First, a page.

I mention this not to “explain away” this brilliant book. These comments do no more than note contributing and contingent circumstances. Thus one might chemically analyze the glaze on a Tang ceramic, which in no wise detracts from the work of art. Noting the merely circumstantial factors, we can better appreciate the unique and self-chosen ones.

The parallels that come immediately to mind for Vinograd’s Jerusalem are Andy Warhol’s numinous silkscreen portraits of movie idols. If we bear in mind his invalid childhood, in which he turned to movie magazines for a ideal imaginary life, in which he too lived among the stars—so unlike his real life as a sickly, picked-on kid—we can appreciate the poignant sadness of his silkscreened Marilyn’s glamor—and set aside questions of whether he was making a “statement” about the semiotics of cinema.

Likewise, knowing Julia Vinograd better, we can appreciate the special intensity of her poetic self-assertion as a woman so confident in her eros she could, at least verbally, defy and defeat God, and dispute the conditions under which he gave her life. Thus Julia Vinograd’s Jerusalem gained the neon magic of Warhol’s best silk-screen paintings. Out of her personal suffering and her poetic genius, she created an iconic image of Jerusalem that is unforgettable, feminist, and startlingly modern.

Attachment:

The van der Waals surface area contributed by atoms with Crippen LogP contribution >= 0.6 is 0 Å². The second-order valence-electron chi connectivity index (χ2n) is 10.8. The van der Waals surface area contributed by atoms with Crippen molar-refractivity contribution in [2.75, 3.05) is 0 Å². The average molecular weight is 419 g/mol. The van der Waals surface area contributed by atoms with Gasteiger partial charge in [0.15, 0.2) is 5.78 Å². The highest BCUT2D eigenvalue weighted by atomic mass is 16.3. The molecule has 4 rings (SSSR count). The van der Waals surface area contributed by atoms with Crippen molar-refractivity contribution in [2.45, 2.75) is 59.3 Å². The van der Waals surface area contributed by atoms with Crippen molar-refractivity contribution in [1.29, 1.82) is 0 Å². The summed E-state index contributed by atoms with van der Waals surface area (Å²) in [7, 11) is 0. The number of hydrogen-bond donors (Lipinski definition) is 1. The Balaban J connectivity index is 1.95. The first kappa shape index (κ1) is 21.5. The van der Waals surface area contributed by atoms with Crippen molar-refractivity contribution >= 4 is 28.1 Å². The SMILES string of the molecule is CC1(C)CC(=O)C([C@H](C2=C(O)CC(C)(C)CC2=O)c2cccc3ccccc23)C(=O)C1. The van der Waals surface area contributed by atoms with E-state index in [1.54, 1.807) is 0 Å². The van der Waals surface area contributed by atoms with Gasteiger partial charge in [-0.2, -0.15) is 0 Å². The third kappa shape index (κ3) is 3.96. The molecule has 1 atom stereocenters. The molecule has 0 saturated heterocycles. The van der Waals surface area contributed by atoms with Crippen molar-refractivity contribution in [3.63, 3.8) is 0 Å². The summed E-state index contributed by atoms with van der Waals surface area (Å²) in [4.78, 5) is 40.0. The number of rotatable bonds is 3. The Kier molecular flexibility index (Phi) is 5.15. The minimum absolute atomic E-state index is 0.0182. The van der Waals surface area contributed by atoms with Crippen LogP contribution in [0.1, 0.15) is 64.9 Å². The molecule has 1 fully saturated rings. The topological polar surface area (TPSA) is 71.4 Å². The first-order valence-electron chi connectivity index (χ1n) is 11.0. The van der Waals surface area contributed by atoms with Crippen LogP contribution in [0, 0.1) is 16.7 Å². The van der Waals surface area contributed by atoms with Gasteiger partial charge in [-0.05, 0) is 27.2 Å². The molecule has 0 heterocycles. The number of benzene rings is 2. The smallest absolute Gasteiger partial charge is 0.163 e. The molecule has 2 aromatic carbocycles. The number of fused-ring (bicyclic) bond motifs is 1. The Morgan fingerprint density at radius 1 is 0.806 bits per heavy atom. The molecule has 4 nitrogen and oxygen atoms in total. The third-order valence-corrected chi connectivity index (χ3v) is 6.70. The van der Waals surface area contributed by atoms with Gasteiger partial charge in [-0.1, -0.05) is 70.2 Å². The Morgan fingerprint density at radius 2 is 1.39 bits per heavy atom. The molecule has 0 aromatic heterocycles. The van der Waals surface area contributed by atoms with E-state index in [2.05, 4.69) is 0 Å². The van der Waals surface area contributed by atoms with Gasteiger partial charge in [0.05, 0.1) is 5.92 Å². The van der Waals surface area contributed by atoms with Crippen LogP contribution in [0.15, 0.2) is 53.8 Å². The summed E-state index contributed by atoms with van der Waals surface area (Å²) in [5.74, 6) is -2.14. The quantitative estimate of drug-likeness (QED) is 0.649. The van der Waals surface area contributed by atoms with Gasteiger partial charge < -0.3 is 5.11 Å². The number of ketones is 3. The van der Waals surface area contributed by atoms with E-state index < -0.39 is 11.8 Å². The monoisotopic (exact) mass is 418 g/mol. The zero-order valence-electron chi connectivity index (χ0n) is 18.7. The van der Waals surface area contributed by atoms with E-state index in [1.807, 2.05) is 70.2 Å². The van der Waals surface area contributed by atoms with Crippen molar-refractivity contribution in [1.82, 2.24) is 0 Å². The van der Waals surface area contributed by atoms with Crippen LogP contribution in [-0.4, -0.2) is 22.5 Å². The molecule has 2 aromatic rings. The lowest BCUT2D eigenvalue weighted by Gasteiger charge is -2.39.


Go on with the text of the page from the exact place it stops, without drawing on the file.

Margot Farrington, Flares and Fathoms, Bright Hill Press 2005.

There was a twenty year hiatus between her first book, Rising and Falling (Warthog Press, 2005) and this book one, during which Farrington set aside writing and busied herself with theater work. Though I have a special regard for all the evanescent art forms, theater, dance, cooking, sand-painting, which gain in immediacy what they lack in duration, I am very glad Ms. Farrington once again spared a thought for posterity.

Her poetry is what Sylvia Plath would have written had she been able to take simple pleasure in her existence. Farrington is the only living poet I know who manages Plath’s richness of diction, that dense weave of assonance and alliteration that make you stop and read a line around to fully savor the texture of her language.